Accuracy of Zygomatic Implant Placement Using a Full Digital Planning and Custom-Made Bone-Supported Guide: A Retrospective Observational Cohort Study

academic article

Written by: Francesco Gallo, Francesco Zingari, Alessandro Bolzoni , Selene Barone and Amerigo Giudice

The generalized resorption of the alveolar process can produce severe resorption at the maxillary and mandibular bones, and in some cases, it may prevent the use of traditional implant treatment. Since 1989, zygomatic implants (ZI) have been used in severe maxillary atrophies as an alternative therapy to bone augmentation techniques. However, it is mandatory that the apex of this long implant is precisely positioned in the zygomatic bone.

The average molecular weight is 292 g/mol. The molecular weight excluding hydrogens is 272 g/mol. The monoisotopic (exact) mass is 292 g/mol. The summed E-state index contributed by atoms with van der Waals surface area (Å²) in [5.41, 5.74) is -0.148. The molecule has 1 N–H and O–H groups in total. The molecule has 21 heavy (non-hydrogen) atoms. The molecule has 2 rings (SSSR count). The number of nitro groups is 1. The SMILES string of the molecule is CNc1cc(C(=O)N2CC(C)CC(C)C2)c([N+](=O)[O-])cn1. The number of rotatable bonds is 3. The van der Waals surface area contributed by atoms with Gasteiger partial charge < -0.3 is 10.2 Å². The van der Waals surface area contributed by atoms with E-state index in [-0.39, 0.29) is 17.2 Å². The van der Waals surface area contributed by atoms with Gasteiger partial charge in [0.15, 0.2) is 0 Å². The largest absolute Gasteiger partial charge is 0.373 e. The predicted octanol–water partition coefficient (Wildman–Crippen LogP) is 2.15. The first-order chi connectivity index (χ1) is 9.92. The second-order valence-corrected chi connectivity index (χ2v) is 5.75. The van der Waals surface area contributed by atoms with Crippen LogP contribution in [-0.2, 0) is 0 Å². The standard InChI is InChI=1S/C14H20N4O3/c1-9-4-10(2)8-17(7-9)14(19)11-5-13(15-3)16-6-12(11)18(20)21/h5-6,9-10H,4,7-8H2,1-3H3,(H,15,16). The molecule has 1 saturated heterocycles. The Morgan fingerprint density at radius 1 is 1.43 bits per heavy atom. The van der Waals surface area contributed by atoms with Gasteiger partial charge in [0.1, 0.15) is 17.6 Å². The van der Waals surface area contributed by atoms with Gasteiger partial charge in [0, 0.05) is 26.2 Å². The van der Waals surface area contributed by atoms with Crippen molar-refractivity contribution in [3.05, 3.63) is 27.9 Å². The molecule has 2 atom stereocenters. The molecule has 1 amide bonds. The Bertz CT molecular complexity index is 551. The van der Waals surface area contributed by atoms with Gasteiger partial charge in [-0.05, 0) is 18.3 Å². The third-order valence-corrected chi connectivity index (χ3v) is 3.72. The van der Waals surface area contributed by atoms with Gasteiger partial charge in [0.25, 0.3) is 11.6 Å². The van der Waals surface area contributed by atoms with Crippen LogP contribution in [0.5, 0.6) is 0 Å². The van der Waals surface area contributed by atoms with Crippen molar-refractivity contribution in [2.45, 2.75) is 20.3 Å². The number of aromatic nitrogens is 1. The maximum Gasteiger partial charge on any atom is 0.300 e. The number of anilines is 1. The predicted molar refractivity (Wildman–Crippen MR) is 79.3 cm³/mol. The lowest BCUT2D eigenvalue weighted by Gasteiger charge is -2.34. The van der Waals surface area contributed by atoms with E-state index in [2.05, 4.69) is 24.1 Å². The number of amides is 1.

As is widely known, in dental implant surgery, accurate three-dimensional positioning is essential to obtaining optimal results for a proper prosthetic rehabilitation [1]. In recent years, the combination of cone beam computed tomography (CBCT) and computer-aided design/computer-aided manufacturing (CAD/CAM) technology began to play an important role in the field of oral implantology [2]. This technology allows the production of Dent. J. 2023, 11, 123. Dent. J. 2023, 11, 123 2 of 12 different types of static surgical guides, using 3D printing technology [3,4]. As reported in a recent review, the accuracy of implant placement with computer-guided surgery has been reported in many studies (47) of traditional implantology [5]. Deviations between the virtually planned and the placed implants might represent an aggregate of errors, from imaging through data processing to guiding the placement during surgery [6,7]. However, different authors reported that digital surgical guides can improve the accuracy of implant placement [5–9]. Zygomatic implant rehabilitation is an alternative treatment for patients with severe maxillary atrophy to avoid bone-lifting or grafting procedures [10]. These long implants are inserted in a region with limited space and visibility. The implant’s apex must lie completely in the zygomatic bone both to respect many anatomical limitations and to achieve the maximum bone-implant contact [11]. Hung et al. identified the posterior superior region and the central region of the zygomatic bone as suitable areas for implant tip placement [12]. In this technique, a proper position is crucial to place the ZI without functional and aesthetic complications [13]. The accuracy of the diagnostic and planning phases and the skill and experience of the operators are key factors in this surgery [14–16]. To date, guided surgery for the conventional implant is widely accepted as highprecision surgery [17–19]. For the same reason, guided surgery for the ZI based on bonesupported drill templates appears to be useful for increasing safety and accuracy [6]. Obtaining the correct implant angulation is so crucial, especially for the multiple and contemporary ZI placements to achieve a complete restoration of the upper atrophic maxilla [20]. Discrepancies between the planned and the real implant position have become a critical point in this advanced implant surgery. Consequently, an assessment of clinical accuracy is required to determine whether guided surgery errors are clinically acceptable [21,22]. The aim of this study was to perform a three-dimensional (3D) analysis to investigate the accuracy of a novel statical surgical guide applied to zygomatic implant placement using a reliable transfer guide from a planned cooperating theatre. The primary outcome was to compare the planned and the post-operative implant positions, evaluating angular discrepancies and linear deviations in all three spatial axes. No discrepancy between the planned and placed ZIs was considered as the null hypothesis.

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